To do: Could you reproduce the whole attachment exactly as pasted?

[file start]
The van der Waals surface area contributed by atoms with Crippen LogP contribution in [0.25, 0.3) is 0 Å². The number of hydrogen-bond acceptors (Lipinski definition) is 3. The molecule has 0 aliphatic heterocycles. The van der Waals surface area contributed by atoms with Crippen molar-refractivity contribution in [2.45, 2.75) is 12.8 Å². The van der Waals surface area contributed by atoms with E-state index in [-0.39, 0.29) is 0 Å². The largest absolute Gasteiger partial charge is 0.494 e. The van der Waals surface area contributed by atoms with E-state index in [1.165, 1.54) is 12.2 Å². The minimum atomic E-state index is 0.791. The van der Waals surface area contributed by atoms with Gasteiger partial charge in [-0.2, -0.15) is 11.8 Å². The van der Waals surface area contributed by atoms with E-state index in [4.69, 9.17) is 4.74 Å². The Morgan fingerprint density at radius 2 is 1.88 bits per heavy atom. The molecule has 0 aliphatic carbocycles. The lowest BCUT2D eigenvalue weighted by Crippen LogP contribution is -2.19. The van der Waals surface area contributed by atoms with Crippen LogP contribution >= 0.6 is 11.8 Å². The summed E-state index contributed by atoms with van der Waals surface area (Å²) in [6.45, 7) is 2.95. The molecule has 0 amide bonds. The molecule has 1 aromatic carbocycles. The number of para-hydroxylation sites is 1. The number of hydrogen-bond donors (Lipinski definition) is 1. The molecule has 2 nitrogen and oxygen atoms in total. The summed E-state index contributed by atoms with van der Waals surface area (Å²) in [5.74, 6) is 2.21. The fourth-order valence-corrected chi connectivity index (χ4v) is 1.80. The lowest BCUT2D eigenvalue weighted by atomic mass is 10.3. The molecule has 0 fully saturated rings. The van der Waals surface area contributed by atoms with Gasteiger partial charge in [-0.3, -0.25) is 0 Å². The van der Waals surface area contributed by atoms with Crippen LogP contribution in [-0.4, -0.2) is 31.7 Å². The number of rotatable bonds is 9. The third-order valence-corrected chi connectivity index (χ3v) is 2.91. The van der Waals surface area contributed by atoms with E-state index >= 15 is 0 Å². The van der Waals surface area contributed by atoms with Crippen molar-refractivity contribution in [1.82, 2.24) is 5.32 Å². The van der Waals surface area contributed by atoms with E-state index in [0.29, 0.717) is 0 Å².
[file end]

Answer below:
The van der Waals surface area contributed by atoms with Crippen LogP contribution in [0.25, 0.3) is 0 Å². The number of hydrogen-bond acceptors (Lipinski definition) is 3. The molecule has 0 aliphatic heterocycles. The van der Waals surface area contributed by atoms with Crippen molar-refractivity contribution in [2.45, 2.75) is 12.8 Å². The van der Waals surface area contributed by atoms with E-state index in [-0.39, 0.29) is 0 Å². The largest absolute Gasteiger partial charge is 0.494 e. The van der Waals surface area contributed by atoms with E-state index in [1.165, 1.54) is 12.2 Å². The minimum atomic E-state index is 0.791. The van der Waals surface area contributed by atoms with Gasteiger partial charge in [-0.2, -0.15) is 11.8 Å². The van der Waals surface area contributed by atoms with E-state index in [4.69, 9.17) is 4.74 Å². The Morgan fingerprint density at radius 2 is 1.88 bits per heavy atom. The molecule has 0 aliphatic carbocycles. The lowest BCUT2D eigenvalue weighted by Crippen LogP contribution is -2.19. The van der Waals surface area contributed by atoms with Crippen LogP contribution >= 0.6 is 11.8 Å². The summed E-state index contributed by atoms with van der Waals surface area (Å²) in [6.45, 7) is 2.95. The molecule has 0 amide bonds. The molecule has 1 aromatic carbocycles. The number of para-hydroxylation sites is 1. The number of hydrogen-bond donors (Lipinski definition) is 1. The molecule has 2 nitrogen and oxygen atoms in total. The summed E-state index contributed by atoms with van der Waals surface area (Å²) in [5.74, 6) is 2.21. The fourth-order valence-corrected chi connectivity index (χ4v) is 1.80. The lowest BCUT2D eigenvalue weighted by atomic mass is 10.3. The molecule has 0 fully saturated rings. The van der Waals surface area contributed by atoms with Gasteiger partial charge in [-0.3, -0.25) is 0 Å². The van der Waals surface area contributed by atoms with Crippen LogP contribution in [-0.4, -0.2) is 31.7 Å². The number of rotatable bonds is 9. The third-order valence-corrected chi connectivity index (χ3v) is 2.91. The van der Waals surface area contributed by atoms with E-state index >= 15 is 0 Å². The van der Waals surface area contributed by atoms with Crippen molar-refractivity contribution in [1.82, 2.24) is 5.32 Å². The van der Waals surface area contributed by atoms with E-state index in [0.29, 0.717) is 0 Å².